"Will we just go on compromising the future of our children and grandchildren for the sake of business as usual, or will we finally recognize that 2015 presents us with a wonderful opportunity-perhaps our last of its kind-in which to change the paradigm?” His Royal Highness, The Prince of Wales
2015 is the year when the MDG’s are replaced by the UN Post 2015 Agenda-the Sustainable Development Goals , when the Beijing+20 agenda is set to support the push for gender equality going forward and when the world decides on the imminent move to Carbon-Free economies. 2015 is the year to lay the foundation for Climate Action. It is the year when the World Bank End Poverty campaign renews its call for the ending of extreme poverty by 2030. It is also the year Asia Infrastructure Investment Bank starts to take shape and this is an extremely pertinent development on the global financing scene. 2015 witnessed world oil prices sink to a 6 year record low of approximately 45$ a barrel and that heavily impacted many of Africa’s economies; oil is among the top 5 exports in 18 African countries.
Earlier this year, I had the privilege of attending the IMF/World Bank Spring Summit that featured seminars, regional briefings, press conferences, and many other events focused on the global economy, international development and the world’s financial markets. One of the most striking things about the experience, for me, was the repeated mention of the following words in just about every presentation or panel discussion I listened to: Africa, Youth and Entrepreneurship. As the first of a series of posts documenting some of the lessons I picked up at the Summit, this shall focus on Entrepreneurship because of the ongoing GES 2015.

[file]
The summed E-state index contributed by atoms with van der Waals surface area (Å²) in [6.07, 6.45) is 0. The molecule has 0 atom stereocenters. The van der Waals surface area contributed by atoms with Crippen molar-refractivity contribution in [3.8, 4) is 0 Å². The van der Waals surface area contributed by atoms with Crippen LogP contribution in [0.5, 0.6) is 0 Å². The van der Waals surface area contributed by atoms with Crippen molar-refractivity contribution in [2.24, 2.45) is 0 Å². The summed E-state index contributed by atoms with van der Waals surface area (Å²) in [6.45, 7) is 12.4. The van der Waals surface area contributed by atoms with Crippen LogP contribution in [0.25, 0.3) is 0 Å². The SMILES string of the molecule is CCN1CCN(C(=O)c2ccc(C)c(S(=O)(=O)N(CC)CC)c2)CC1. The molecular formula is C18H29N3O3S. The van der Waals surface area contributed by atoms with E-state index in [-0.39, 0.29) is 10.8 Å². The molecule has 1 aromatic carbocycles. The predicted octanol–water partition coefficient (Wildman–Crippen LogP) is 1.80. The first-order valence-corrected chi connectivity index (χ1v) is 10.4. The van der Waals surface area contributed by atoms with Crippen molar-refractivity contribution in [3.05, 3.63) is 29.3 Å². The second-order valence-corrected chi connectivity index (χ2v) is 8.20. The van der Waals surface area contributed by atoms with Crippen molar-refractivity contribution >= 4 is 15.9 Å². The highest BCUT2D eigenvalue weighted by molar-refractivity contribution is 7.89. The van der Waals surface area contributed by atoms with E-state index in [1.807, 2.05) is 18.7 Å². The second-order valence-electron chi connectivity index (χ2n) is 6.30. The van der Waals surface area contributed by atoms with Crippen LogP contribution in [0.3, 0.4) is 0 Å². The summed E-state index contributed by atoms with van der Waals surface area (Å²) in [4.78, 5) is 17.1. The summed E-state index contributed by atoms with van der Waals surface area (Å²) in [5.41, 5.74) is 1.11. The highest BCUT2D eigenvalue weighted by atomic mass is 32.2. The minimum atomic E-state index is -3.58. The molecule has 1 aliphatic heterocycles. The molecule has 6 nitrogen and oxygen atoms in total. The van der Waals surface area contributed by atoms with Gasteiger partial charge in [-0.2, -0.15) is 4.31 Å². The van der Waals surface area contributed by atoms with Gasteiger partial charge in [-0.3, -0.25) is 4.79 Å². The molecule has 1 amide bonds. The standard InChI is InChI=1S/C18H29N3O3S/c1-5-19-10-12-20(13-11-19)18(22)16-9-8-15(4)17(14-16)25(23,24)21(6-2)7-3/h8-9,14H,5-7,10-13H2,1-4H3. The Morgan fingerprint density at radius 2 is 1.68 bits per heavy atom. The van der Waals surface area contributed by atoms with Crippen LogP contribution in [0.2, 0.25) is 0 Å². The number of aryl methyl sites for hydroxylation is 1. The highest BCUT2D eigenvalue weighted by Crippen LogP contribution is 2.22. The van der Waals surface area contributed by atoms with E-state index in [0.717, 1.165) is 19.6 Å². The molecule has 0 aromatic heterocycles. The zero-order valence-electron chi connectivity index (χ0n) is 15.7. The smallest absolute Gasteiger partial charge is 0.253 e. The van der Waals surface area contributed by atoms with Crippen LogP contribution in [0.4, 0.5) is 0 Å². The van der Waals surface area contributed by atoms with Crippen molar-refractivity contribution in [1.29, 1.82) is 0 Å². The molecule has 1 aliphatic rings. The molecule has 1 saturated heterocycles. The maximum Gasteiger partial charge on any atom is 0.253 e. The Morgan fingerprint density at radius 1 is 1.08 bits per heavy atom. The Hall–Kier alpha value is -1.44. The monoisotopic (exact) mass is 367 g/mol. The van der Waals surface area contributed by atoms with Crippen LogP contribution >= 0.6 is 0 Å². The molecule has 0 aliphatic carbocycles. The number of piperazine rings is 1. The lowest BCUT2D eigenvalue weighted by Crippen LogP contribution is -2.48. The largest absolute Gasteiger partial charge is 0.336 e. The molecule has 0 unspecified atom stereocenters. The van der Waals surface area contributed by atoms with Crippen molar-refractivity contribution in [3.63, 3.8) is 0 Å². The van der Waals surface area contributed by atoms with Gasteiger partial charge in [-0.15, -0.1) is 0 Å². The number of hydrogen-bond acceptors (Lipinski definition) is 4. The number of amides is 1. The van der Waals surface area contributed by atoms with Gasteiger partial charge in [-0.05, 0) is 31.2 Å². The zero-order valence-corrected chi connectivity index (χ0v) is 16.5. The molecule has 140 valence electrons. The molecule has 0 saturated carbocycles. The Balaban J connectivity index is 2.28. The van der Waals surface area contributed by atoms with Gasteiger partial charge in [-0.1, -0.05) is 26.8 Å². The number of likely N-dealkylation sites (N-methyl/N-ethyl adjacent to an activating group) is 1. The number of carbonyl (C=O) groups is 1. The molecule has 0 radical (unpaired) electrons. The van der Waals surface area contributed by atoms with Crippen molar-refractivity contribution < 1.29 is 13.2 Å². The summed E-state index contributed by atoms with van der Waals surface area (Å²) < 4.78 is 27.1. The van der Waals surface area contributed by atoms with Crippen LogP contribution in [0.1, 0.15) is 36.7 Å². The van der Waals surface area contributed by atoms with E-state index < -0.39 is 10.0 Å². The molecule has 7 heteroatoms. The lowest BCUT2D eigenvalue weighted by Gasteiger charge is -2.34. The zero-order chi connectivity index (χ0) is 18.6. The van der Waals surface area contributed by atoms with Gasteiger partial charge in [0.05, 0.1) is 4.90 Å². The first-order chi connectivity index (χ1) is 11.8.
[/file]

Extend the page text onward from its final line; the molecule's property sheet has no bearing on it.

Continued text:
Africa has been touted as the world’s largest untapped market. With the new global mantra of “trade not aid” then my initial statement is a significant indicator of world trade dynamics in days to come. Numerous discussions at the Summit focused on the barriers to entrepreneurship in Africa and some of the key areas highlighted were: skills/capacity gap, access to finance and access to global value chains. For Africa to thrive, it must take care of the inadequacies in these three areas even as the policy makers strive to create a favourable business environment. We must begin by strengthening Africa’s institutional capacity to gather data and analyze it; provision of correct data is crucial in planning, prioritization and decision making.